Everything was running smoothly, the 2 absentees from last week were happily building their PiBows and everyone else (minus this week's missing pupil - something to do with giant sponges apparently) was getting stuck into building circuits with the luxurious new breadboards. Some of the children had been asking about the Astro-Pi competition and I said that I'd seen that they'd been judging the entries last week. I suggested that as we hadn't heard anything, we probably shouldn't get too excited.
Then, just as we were packing up, the school admin assistant came in and said there was a phone call for me. This was unusual to say the least. One thing I like about being at school is that nobody knows how to get in touch and I normally turn my mobile to silent while I'm in the club.
Then the admin assistant said it was "the space agency".
I'm not sure who had the widest eyes at that point, me or the children.
The whistle was about to blow for the end of lunch so I told the children to quickly pack up and head off to class while I went to take the call. Half way through the hall I realised that a couple of the (very excited) children were following me. I sent them back to the Computing suite and promised to come and tell them if there was any good news.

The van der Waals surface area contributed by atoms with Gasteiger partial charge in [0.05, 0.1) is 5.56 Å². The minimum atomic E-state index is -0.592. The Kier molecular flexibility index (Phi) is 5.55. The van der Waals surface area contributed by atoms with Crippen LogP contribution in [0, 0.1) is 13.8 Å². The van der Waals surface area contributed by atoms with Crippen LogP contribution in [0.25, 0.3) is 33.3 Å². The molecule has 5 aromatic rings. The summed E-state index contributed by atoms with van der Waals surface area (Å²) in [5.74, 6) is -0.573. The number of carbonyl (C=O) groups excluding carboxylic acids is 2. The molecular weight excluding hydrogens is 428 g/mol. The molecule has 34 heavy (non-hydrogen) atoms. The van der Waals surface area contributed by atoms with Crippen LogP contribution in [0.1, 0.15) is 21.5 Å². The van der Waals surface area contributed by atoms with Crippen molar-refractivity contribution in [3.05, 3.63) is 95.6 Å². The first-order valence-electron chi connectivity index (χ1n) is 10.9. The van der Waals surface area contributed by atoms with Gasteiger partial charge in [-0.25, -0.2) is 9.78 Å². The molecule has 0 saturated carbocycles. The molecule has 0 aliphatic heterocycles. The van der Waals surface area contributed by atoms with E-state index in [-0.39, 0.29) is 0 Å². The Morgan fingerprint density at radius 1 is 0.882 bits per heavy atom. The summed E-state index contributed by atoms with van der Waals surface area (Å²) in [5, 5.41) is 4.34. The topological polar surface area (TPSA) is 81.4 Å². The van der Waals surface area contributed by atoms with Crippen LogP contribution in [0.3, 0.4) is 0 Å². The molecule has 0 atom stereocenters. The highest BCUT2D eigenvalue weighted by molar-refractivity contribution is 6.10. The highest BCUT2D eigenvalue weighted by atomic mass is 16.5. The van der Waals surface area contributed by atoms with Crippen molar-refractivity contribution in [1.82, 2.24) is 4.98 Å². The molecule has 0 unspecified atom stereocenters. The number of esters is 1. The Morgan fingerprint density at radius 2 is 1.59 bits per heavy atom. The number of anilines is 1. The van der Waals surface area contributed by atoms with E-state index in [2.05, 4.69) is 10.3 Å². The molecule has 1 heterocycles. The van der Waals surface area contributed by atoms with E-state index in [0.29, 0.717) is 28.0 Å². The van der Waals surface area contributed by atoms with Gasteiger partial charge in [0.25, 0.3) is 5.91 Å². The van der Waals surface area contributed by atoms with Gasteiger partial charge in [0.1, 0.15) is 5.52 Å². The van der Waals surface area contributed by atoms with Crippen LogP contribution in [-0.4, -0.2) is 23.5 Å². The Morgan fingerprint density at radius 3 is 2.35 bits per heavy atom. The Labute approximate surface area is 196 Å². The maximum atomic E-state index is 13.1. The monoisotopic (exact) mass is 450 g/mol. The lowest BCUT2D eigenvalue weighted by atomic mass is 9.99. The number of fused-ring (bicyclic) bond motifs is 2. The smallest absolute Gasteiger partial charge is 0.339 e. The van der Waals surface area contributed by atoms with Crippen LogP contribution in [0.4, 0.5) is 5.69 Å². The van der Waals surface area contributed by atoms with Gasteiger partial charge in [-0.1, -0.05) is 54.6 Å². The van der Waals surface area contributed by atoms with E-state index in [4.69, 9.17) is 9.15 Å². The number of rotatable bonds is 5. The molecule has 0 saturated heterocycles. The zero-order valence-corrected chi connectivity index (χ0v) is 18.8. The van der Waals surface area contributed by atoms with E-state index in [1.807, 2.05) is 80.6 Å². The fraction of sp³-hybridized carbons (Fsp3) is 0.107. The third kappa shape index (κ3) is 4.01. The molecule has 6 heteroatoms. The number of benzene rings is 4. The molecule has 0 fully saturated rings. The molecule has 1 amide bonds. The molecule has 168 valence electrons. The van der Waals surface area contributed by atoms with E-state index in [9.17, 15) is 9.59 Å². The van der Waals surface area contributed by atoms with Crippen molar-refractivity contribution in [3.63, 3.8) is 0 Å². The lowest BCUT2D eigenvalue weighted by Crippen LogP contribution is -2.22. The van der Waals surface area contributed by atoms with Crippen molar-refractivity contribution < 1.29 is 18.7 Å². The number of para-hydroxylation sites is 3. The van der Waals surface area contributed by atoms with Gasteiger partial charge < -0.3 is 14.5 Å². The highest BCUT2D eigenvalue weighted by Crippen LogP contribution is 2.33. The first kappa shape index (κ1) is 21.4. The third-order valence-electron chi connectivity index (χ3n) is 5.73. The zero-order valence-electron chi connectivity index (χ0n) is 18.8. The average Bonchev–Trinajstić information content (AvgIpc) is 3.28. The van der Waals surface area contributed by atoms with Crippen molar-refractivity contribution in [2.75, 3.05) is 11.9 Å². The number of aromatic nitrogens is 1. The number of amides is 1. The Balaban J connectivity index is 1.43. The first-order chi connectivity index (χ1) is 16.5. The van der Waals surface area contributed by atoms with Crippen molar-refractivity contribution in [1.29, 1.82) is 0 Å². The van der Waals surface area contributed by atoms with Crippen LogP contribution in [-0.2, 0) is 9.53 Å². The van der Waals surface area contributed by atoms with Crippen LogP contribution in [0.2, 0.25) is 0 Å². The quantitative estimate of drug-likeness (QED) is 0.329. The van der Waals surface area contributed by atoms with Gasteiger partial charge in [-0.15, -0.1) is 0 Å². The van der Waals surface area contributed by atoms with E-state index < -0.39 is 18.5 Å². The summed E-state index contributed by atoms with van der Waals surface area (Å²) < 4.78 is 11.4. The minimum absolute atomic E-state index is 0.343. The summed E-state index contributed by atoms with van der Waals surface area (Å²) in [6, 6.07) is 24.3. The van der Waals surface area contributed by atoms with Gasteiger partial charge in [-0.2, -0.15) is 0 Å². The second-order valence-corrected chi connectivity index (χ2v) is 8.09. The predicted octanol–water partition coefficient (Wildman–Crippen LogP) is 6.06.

Receiving a call from the UK Space agency is very exciting. To then be told that your club is one of the two winning entries for the Astro-Pi Primary school competition is - literally - out of this world.
Because the results were not going to be announced officially until this week, I was asked if I could get away with not telling the children straight away. I explained that I had been actually running the club and that I would not escape the school alive if I didn't tell the children what the call was about.
By the time I got back to the computing suite, most of the children had reluctantly returned to class.
Fortunately one of the Y5 cohort had to come back through on the way to deliver the registers and I was able to tell her the fantastic news. Apparently there was quite a loud celebration when she delivered the news to her friends when she got back to her lesson.
During the rest of the afternoon I delivered the great news to the Head, Deputy Head and Computing lead who were all equally thrilled. It is quite a small school and success in such a prestigious national competition is really big news.
When I was the same age as the children from the club, I dreamed of being an astronaut and having adventures in space. Only a decade after Apollo 11, it didn't seem too outrageous an idea. Growing up and realising that the conquest of space isn't going to happen in the way I imagined has been a bit of a disappointment. Having said that, being able to help the children write code that'll be used on the ISS is a pretty good consolation prize.